But for the latest upsurge in house prices, the Reserve Bank would probably have made another cut in the official cash rate yesterday. It needs to keep its interest rates in line with those overseas so that the dollar's exchange rate does not rise and diminish export returns for farmers and other productive industries. The governor, Graeme Wheeler, conceded that the exchange rate is already "higher than appropriate" with dairy and other commodity export prices low at the moment. The governor's survey of the international economy was almost entirely an argument for another reduction in the official cash rate after his unexpected cut last month.
The outlook for global growth had deteriorated, he said. Monetary policy in most leading economies remains "extremely accommodative", meaning base interests are near zero, and even negative in some countries. In other words, banks in those places are charging people for depositing money with them and paying people to borrow money. This follows the failure of "quantitative easing" (printing more money) to lift the economies of Europe and Japan out of the doldrums they have been in since the global financial crisis, now more than seven years ago.
New Zealand and Australia have not used quantitative easing and, heaven forbid, will not let interest rates go below zero either. They only reason for New Zealand to reduce interest rates to that degree, besides exchange rate considerations, is that inflation remains lower than the target band the Government has given the governor. Finance Minister Bill English is supposed to demand explanations for this "failure" and has made the odd comment in this direction.
The target is 1-3 per cent inflation because if it goes below 1 per cent we are supposedly at risk of "deflation", a disease unknown to us but not to Japan. It is said to depress economic activity because people sense their money will buy more tomorrow than it does today and so reduce their spending. There is no sense that this is about to happen here, although inflation is running below 1 per cent. The governor sets interest rates not on current inflation but on the expected rate two years ahead. Yesterday he noted "a material decline in short-term expectations" though "long-term" expectations, he insisted, remained "well anchored at 2 per cent".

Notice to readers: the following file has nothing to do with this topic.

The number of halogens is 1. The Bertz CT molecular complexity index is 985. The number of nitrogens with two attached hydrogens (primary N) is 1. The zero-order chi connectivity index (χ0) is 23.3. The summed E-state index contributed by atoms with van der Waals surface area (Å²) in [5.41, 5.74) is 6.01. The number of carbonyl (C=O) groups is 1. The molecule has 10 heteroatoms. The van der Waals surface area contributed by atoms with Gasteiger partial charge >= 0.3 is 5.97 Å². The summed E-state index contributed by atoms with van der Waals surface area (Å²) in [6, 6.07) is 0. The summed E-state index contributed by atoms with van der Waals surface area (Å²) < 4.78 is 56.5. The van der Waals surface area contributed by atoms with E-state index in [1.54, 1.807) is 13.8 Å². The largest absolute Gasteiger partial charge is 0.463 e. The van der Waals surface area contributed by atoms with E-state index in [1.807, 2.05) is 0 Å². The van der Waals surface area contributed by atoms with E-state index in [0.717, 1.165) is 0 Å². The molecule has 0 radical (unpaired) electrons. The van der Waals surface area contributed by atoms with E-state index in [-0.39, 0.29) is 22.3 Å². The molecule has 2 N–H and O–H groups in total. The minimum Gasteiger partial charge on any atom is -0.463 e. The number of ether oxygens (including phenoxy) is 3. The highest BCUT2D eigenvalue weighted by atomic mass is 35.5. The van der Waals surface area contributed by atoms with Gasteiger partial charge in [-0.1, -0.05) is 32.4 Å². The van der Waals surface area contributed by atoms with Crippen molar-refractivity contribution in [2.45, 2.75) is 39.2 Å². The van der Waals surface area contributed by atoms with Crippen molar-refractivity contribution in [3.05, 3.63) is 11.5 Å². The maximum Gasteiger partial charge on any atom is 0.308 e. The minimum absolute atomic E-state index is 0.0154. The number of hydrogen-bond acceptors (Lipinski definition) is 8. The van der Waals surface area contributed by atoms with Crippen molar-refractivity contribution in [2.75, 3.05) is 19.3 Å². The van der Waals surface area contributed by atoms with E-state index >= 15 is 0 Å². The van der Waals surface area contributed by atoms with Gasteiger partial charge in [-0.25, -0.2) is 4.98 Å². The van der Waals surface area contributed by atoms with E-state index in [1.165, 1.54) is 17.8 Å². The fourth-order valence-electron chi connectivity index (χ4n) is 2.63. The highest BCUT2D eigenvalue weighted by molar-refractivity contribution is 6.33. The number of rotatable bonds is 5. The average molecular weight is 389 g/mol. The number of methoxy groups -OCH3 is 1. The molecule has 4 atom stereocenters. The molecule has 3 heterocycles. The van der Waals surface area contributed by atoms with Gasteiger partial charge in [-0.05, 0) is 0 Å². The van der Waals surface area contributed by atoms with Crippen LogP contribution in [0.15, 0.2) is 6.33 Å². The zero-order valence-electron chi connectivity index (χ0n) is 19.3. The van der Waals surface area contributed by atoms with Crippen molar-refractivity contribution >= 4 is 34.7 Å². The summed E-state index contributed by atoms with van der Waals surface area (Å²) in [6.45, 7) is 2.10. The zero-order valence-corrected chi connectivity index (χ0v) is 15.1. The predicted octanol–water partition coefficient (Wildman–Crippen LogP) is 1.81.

In other words, it is anyone's guess. The risk of general price deflation is clearly much less of a worry to the Reserve Bank than is the return of house price inflation. The lending restrictions imposed on the Auckland market by the bank in November helped to slow the rate of price rises over the summer but the bonfire returned in March. It appears the main effect of the Auckland lending restrictions was to send speculative investment to other cities and towns that are beginning to see prices rising out of reach of those who do not already own a home.
Low interest rates are already feeding speculative investment. After the failure of loan-to-value restrictions, the governor could not have lowered rates further yesterday. The bank and the Government need new solutions to the economic damage being done by this raging house market.
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